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Oil painting without solvents

For many artists oil painting just wouldnt be the same without the use of Turpentine and other traditional mediums. However, the odours of these diluents can cause health problems for sensitive users. This concern has led to the commonly held misconception that solvents like turpentine are an integral part of oil painting. NOT SO! This leaflet has been produced to help those with concerns about the effects of solvents to still enjoy the obvious visual benefits and pleasures of oil painting.

The Surface:
Thorough preparation of the surface is the key factor in the success of an oil painting. Commercially available, pre-primed stretched canvas and panels can be purchased, but you can easily prepare your own without using toxic lead-based primers.

and creates a fine surface to paint onto. Art Spectrum Artists Gesso is a fast drying, finely balanced acrylic compound and requires only water for clean up. For the artist who desires the superior qualities of an oil based primer, which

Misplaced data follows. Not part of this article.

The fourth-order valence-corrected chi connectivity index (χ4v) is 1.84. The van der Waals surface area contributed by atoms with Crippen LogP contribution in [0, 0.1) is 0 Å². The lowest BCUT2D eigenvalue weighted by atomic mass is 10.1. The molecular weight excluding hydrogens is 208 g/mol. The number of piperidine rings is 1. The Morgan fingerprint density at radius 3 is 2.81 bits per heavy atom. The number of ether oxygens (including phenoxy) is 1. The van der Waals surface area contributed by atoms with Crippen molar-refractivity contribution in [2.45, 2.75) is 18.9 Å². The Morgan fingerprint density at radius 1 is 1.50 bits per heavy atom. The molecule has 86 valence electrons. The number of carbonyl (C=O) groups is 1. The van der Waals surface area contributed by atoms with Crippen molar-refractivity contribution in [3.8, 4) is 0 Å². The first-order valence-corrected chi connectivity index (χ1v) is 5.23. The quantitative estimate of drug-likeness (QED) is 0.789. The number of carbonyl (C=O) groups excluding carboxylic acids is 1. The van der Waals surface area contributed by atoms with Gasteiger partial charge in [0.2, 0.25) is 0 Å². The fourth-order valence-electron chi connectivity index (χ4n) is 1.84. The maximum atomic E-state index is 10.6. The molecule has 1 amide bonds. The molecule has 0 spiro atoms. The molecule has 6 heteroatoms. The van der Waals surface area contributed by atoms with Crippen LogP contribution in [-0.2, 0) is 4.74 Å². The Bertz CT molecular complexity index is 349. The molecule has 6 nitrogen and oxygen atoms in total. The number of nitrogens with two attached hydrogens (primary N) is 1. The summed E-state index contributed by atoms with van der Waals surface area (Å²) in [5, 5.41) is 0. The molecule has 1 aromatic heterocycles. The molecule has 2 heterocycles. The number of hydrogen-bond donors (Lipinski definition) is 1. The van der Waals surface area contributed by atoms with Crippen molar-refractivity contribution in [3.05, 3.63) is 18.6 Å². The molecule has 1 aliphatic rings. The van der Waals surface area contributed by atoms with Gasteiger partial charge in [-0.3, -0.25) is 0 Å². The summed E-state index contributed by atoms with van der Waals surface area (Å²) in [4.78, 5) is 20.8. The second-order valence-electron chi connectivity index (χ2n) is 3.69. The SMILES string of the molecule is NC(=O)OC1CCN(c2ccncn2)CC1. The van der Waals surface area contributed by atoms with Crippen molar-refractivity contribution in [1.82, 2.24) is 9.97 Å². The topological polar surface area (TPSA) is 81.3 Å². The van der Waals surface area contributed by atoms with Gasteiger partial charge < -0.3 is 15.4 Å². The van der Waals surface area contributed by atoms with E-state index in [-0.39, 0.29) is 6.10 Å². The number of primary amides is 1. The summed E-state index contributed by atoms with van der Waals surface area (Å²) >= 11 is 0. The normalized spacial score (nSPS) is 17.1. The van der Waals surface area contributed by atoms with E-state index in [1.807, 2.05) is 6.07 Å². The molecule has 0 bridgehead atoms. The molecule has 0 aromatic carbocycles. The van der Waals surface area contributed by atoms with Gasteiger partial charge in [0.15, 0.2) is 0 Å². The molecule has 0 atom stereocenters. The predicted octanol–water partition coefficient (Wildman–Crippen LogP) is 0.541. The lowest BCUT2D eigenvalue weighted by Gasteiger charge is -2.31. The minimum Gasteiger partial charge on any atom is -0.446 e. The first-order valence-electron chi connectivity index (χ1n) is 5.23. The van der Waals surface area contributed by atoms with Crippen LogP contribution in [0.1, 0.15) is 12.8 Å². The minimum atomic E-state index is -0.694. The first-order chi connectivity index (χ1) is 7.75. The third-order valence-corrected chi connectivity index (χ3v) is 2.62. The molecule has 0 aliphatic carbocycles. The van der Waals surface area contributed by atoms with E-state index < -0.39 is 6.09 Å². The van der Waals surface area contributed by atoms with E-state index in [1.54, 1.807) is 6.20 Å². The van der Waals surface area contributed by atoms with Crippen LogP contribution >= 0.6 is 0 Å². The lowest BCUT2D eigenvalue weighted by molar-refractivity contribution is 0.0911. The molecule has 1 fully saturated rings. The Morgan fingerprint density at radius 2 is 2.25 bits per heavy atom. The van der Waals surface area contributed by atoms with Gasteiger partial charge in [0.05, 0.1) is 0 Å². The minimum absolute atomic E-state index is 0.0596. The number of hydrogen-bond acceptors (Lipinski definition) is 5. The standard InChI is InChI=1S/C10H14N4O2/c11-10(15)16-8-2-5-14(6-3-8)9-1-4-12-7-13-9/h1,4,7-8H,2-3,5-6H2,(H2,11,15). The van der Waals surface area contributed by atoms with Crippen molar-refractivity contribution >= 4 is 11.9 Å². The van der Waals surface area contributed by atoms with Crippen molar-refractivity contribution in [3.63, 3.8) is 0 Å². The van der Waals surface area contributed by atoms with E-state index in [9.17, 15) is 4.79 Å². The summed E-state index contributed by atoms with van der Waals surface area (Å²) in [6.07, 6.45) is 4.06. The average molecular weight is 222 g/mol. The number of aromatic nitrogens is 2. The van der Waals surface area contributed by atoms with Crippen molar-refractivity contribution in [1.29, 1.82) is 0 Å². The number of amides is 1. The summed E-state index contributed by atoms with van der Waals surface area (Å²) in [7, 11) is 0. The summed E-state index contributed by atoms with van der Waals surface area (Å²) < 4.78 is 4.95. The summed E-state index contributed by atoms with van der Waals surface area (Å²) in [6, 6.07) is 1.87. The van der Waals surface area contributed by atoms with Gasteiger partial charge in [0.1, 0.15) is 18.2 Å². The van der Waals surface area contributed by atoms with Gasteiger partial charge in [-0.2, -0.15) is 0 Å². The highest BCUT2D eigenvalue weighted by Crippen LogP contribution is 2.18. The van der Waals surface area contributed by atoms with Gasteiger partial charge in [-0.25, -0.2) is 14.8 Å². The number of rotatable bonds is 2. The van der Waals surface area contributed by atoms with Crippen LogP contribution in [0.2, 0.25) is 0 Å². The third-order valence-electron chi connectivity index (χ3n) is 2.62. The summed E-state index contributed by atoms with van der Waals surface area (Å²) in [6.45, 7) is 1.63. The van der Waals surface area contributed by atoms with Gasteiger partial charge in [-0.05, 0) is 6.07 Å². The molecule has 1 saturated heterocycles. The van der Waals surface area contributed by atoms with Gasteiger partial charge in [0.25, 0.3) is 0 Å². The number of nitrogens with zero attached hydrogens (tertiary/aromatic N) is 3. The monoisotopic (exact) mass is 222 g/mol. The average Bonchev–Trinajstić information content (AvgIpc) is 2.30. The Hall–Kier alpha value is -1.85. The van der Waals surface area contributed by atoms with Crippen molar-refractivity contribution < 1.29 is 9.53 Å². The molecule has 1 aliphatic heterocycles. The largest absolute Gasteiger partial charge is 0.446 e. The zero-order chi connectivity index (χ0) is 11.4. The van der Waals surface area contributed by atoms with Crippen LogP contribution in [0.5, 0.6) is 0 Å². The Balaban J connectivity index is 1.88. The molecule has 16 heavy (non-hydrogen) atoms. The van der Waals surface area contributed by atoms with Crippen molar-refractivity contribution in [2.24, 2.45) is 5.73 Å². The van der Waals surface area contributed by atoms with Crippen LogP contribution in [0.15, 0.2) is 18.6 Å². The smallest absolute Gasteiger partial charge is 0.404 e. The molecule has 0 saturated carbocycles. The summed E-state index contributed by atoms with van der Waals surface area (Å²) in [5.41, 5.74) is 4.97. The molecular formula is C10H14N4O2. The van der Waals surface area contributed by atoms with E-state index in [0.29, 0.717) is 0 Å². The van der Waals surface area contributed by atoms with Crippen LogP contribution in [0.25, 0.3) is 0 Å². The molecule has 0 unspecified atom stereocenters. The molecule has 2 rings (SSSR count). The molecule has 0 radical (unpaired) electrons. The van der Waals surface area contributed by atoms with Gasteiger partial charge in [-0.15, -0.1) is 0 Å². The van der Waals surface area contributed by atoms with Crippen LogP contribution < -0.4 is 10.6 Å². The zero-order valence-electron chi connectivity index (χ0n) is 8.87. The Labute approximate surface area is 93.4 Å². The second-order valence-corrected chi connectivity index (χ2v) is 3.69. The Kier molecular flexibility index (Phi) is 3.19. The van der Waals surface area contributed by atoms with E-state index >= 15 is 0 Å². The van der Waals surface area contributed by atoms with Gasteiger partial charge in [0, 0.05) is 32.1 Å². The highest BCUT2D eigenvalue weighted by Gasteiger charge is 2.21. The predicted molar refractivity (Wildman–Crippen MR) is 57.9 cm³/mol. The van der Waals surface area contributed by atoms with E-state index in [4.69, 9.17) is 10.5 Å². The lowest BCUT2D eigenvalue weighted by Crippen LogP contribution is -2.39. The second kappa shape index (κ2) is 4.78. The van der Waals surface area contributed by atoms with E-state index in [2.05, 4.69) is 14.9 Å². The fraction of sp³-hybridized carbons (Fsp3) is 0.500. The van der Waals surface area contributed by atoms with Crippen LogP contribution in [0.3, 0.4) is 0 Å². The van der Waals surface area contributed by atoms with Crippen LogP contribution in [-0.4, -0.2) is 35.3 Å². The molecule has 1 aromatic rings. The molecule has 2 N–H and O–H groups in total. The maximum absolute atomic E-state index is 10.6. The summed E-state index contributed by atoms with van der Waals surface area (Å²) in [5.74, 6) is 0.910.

flexibility with many varied effects achieved with simple, direct techniques without the use of solvents, (eg: glazing, wet into wet, scumbling, alla prima, underpainting, broken colour and impasto).

provides a crosslink and excellent adhesion between the substrate and subsequent layers of paint, Art Spectrum Artists Oil Prime should be used. This patented product contains 40% linseed oil, yet thins and cleans up with water. It is applied directly to the canvas or other substrate in the same way as gesso- no glue sizing is required with either gesso.

The Paint:
Artists oil colours dry by oxidation, not evaporation (ie: they absorb oxygen from the air). This makes them safer to use than many modern paints that fume-off to dry. Art Spectrum Artists Oil Paint is made with natural binders. Properly milled oil colours contain no turpentine and are basically comprised of just two ingredients- pigment and natural vegetable oil- linseed. (Safflower Oil is used in the case of whites). Art Spectrum Artists Oil Colours can be used straight from the tube as they contain all the medium necessary (linseed oil) for successful painting. Art Spectrum Oil Colours are very intense, easy to use and offer great

Art Spectrum Artists Gesso can be applied to a wide range of textural substrates such as fine or coarse linens, cottonduck canvas, hardboard, paper or panels. Two or three thin coats of gesso provides the right degree of absorbency